11-10-2021 | | By Sam Brown
A new solar and wind farm will be built in Morocco to provide to the UK, and the two will be connected via an undersea cable. What challenges does laying cables in the sea present, why is Morocco chosen as a UK power plant site, and how do undersea cables meet these challenges?
Recently, Xlinks, which specialise in renewable energies, announced that they will be setting up a solar and wind farm in Morocco to provide power for the UK. Furthermore, getting power from the site to the UK will be done using undersea cables, and it is estimated that the site will provide up to 10.5GW of power.
The project has an expected completion date of 2030 and will provide enough power for 7 million homes. The project will also integrate battery storage technology to help store power during peak production and feed the electrical grid during low production. Four undersea cables will be installed between Morocco and Devon that will each be 3,800km in length carrying HVDC.
The reason why Xlink has selected Morocco as their power production site comes from multiple factors. The first and most apparent is that Morocco is in Africa and closer to the equator means that it receives more usable daylight hours than the UK (the sun is more intense and experiences less cloud cover). However, another reason for choosing Morocco is that prevailing southern winds help produce a constant flow of wind that wind farms can exploit.
Undersea cables are found in telecommunications and power industries and are ideal for connecting to places separated by the sea. In fact, most internet communication is done using transoceanic cables that help connect major continents together, including the US, UK, Europe, and Australia.
However, undersea environments are far from pleasant or stable, and cables that are not designed correctly can fail. To make matters more complex, a cable that fails can be extremely challenging to repair, with both sides of the cable needing to be identified, resurfaced, repaired, and then reburied (some cables at the ocean floor are buried).
The first significant challenge is that a cable must be waterproof, and standard plastic sheaths cannot achieve this. Cables at the bottom of the ocean are subject to saltwater under tremendous amounts of pressure, which can easily weaken even the most robust plastic materials.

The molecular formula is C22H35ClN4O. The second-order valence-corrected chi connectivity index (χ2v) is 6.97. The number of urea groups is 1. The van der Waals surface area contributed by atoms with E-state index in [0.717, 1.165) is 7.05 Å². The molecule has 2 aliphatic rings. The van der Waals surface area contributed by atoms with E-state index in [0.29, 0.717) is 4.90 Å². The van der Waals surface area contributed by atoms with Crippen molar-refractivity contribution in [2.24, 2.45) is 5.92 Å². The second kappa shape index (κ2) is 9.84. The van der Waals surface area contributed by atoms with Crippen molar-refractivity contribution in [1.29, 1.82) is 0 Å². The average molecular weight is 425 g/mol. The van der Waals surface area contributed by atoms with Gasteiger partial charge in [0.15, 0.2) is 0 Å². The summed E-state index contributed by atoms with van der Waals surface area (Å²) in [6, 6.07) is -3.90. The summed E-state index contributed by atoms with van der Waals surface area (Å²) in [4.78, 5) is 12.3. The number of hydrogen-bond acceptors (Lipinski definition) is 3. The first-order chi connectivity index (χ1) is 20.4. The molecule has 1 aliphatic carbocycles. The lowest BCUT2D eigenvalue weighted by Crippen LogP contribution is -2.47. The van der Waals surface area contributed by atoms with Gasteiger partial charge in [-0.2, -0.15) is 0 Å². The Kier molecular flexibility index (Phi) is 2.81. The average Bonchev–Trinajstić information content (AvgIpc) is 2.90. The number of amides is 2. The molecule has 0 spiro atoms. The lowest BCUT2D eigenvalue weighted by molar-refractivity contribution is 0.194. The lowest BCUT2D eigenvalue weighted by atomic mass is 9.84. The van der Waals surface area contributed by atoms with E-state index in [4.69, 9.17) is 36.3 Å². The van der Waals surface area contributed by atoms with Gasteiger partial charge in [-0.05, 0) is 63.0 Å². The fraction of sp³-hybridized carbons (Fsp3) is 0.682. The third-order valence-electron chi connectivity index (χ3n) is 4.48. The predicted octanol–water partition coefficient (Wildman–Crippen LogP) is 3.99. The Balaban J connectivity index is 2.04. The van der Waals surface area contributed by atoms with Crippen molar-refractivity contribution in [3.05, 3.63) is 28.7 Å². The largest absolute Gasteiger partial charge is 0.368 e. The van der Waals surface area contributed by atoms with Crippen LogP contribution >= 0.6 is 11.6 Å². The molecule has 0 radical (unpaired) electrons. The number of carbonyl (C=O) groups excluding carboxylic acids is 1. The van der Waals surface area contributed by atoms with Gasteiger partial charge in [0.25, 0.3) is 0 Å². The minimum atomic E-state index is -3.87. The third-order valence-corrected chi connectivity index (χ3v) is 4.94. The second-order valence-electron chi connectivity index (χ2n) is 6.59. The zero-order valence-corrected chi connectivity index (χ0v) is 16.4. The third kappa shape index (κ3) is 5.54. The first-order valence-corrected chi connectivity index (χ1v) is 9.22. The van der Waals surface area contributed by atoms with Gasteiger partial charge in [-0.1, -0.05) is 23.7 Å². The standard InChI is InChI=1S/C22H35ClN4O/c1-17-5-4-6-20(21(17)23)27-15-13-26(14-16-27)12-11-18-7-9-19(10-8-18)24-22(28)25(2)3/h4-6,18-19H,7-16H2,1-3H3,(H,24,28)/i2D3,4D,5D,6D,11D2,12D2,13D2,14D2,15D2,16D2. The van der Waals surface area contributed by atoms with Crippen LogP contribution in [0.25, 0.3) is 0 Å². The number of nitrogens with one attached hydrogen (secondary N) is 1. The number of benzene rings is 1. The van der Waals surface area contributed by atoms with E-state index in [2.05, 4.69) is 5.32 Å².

The second challenge faced by undersea cables is the wildlife. There have been instances of marine life taking an interest in cables and sometimes will attack the cables (often through biting). As such, any cable used in the ocean needs to be able to resist such an attack. Cables can also find themselves victim to anchors of ships that drag along the seafloor.
The third challenge is that cables also face sabotage from rouge and/or hostile nations. This is commonly a worry for internet service providers with undersea cables between countries, as cutting such a cable is trivial compared to the cost of repair and the economic damage it would cause.
Mitigating against damage is mainly done using different sheaths and armour. Depending on the number of cores used in the cable, a steel wire wrapping is usually used on the outside to provide a basic level of protection. This steel wire is coating in bitumen to protect it from corrosion from the seawater.
However, water often penetrates this layer and can adversely affect the inner conductors used to carry power (which are made from copper). To date, only one material is suitable for preventing water intrusion into the inner conductors; lead. Lead can be easily formed and extruded at low temperatures, and this allows for cable lengths as long as 50km to be sheathed in lead armour.
Another interesting factor that undersea cables need to consider is whether they carry AC or DC current. AC current has the advantage that it can be easily stepped up and down using transformers. In contrast, DC has the advantage of not suffering from capacitive issues caused by the close proximity of different phases. Generally speaking, longer lengths of cables that use an armour sheath and high voltages will opt for DC as the capacitive effect can result in a current flow comparable to the load current if AC was used.
Overall, undersea cables are an amazing feat of engineering, and their use may become more important as the world tries to move towards net-zero carbon. Solar panels in the UK don’t make much sense, and countries near the equator have vast amounts of unused desert that could easily generate power for the world.